President-elect Joe Biden’s pick for Secretary of Education, Miguel A. Cardona, will have an enormous set of challenges ahead of him if confirmed. Cardona, who began serving as the Commissioner of the Connecticut Department of Education last year, was announced as Biden’s choice just before Christmas.
The Latino appointee comes to the job just as the nation continues to struggle with record-setting COVID-19 cases and hospitalizations and the effect that is having on schools. In some states, there is a shortage of teachers, a drop in enrollment rates, and growing concern that remote learning is widening an achievement gap that disproportionately affects Black and Latino children. In some major cities, like Washington D.C., school reopening plans have fallen apart due to disagreements between cities and school workers.
Cardona’s record may give an indication as to how he will address the crisis. In his role in Connecticut, he pushed to provide 100,000 laptops to students as the pandemic crisis began. The Biden transition team says on its website that Cardona helped ensure Connecticut was the first state in the nation to provide laptops and high-speed internet to all remote-learning public-school students last year.
Cardona later advocated reopening schools in order to address the disparity in educational opportunities between students of color and white students.
Supporters of the nomination say that Cardona’s experience as a 4th-grade teacher and administrator in public schools stands in contrast to the current education secretary, Betsy DeVos. The Board of Education Union Coalition called Cardona “Light-years ahead of the dismal Betsy DeVos” in a statement citing Cardona’s experience in public education.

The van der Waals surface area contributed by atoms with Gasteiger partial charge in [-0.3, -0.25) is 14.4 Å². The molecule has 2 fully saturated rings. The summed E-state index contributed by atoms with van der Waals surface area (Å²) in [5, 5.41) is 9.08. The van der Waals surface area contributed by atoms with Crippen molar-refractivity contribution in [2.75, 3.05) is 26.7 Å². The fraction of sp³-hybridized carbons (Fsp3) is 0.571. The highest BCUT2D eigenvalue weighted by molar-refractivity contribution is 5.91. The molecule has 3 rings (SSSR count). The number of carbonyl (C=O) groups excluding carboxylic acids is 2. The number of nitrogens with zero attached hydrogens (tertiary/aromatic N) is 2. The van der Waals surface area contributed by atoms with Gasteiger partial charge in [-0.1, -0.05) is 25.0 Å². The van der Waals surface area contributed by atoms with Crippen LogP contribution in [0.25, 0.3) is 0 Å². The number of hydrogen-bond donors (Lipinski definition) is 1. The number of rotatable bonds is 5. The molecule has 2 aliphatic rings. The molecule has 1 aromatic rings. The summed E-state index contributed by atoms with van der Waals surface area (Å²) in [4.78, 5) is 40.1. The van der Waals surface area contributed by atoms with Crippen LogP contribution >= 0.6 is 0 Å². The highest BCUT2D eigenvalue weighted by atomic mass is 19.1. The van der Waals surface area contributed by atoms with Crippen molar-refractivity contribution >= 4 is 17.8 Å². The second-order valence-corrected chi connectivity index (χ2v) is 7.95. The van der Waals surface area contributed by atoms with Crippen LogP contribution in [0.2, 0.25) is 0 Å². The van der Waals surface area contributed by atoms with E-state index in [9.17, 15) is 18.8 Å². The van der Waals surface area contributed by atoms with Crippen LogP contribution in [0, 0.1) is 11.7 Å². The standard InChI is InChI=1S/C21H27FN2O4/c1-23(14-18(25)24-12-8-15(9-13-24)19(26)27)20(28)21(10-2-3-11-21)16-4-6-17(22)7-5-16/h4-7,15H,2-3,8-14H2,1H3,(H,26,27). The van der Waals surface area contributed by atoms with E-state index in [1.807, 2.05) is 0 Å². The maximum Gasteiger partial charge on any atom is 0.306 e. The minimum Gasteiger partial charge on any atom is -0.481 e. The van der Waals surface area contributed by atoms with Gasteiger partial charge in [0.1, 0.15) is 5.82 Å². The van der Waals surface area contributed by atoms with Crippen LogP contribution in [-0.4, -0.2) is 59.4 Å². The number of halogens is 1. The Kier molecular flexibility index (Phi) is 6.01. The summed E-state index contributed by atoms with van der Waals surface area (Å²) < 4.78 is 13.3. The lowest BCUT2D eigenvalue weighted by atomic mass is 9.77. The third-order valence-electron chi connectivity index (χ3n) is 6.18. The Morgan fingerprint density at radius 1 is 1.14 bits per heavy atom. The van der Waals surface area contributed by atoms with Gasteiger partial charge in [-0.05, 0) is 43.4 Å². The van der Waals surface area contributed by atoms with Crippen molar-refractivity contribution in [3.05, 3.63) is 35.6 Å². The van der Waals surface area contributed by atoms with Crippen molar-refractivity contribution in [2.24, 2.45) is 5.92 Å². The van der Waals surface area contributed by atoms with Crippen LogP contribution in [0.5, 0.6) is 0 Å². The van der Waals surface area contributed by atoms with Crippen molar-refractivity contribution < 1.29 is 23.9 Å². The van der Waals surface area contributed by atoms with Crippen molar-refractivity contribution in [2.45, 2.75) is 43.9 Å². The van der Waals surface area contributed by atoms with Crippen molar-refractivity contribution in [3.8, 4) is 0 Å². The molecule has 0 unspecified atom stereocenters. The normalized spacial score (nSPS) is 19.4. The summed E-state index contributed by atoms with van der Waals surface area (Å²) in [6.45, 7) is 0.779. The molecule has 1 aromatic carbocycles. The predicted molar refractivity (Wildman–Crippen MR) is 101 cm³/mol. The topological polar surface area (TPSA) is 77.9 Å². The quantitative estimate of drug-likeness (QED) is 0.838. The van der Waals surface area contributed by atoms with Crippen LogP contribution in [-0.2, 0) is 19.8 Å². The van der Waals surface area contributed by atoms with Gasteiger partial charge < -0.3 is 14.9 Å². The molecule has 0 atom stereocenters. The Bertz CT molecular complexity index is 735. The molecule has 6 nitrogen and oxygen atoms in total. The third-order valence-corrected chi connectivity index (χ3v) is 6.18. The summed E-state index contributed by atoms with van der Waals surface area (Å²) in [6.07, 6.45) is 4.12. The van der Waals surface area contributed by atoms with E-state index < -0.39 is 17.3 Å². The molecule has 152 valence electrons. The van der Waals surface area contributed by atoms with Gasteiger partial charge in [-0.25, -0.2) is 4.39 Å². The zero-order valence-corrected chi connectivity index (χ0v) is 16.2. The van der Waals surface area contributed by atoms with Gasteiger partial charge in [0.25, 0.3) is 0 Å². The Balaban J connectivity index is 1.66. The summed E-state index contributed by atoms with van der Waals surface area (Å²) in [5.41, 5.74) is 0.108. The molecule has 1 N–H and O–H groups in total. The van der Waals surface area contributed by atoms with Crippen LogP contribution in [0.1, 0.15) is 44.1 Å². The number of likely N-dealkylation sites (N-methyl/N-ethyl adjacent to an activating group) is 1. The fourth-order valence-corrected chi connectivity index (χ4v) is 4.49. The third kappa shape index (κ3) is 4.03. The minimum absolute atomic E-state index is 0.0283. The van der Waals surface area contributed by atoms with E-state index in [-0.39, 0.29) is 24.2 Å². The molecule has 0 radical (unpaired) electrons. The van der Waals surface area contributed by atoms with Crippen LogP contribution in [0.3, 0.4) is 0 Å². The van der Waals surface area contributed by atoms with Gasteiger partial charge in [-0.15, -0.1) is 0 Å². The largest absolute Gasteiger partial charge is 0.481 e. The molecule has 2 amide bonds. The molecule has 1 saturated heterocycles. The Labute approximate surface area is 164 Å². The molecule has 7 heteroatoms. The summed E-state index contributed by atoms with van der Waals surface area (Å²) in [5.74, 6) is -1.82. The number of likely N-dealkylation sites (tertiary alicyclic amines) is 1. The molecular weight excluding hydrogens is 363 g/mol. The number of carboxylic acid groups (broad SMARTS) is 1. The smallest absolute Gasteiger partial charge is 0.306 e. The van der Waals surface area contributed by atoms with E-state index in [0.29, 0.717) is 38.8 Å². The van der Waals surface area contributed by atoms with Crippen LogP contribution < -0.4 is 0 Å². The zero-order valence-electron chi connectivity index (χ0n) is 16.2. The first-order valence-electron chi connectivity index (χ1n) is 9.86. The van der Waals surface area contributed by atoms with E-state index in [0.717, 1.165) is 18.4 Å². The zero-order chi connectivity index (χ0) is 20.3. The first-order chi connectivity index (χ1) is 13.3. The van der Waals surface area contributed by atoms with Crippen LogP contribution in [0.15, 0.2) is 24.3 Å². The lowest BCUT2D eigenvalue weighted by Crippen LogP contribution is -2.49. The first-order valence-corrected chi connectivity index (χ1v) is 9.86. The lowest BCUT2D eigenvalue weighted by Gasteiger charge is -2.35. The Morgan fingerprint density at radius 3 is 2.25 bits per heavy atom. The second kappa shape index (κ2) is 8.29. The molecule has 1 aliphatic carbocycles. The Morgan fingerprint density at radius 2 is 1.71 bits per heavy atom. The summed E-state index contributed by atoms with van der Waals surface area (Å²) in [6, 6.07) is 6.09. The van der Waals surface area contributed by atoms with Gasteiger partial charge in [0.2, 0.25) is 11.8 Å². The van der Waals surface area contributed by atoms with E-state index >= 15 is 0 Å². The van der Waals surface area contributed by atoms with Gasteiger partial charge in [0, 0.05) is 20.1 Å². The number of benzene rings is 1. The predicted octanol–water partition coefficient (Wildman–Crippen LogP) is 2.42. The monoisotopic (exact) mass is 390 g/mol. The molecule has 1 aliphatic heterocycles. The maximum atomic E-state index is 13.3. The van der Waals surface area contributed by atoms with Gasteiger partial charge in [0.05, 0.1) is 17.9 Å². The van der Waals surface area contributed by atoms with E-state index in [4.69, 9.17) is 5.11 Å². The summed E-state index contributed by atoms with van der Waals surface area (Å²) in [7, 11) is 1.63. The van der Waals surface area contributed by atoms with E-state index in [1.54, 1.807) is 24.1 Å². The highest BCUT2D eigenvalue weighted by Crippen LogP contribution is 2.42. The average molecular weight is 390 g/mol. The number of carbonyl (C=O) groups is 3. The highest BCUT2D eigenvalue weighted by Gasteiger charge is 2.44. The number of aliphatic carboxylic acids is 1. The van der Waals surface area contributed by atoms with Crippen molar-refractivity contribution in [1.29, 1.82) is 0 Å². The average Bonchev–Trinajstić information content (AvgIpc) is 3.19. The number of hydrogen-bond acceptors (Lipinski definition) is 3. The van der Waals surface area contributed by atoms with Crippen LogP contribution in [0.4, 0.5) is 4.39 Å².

Becky Pringle, the president of the National Education Association, said of Cardona, “As a former public-school teacher, he understands what’s at stake for students and promises to respect the voice of educators as we work to safely reopen school buildings, colleges, and university campuses, while also forging a path to transform public education into a racially and socially just and equitable system that is designed to prepare every student to succeed in a diverse and interdependent world.”
Cardona is a Connecticut native; his parents moved to the United States from Puerto Rico as children. He said the experience of growing up as the grandson and son of immigrants taught him the value of hard work, service to others, and treating people with respect.
“It’s not lost on me, the significance of being the grandson of a tobacco farmer who came here for a better life, who despite having a second-grade education was able to raise a family and create that upward mobility cycle,” he told The Hechinger Report.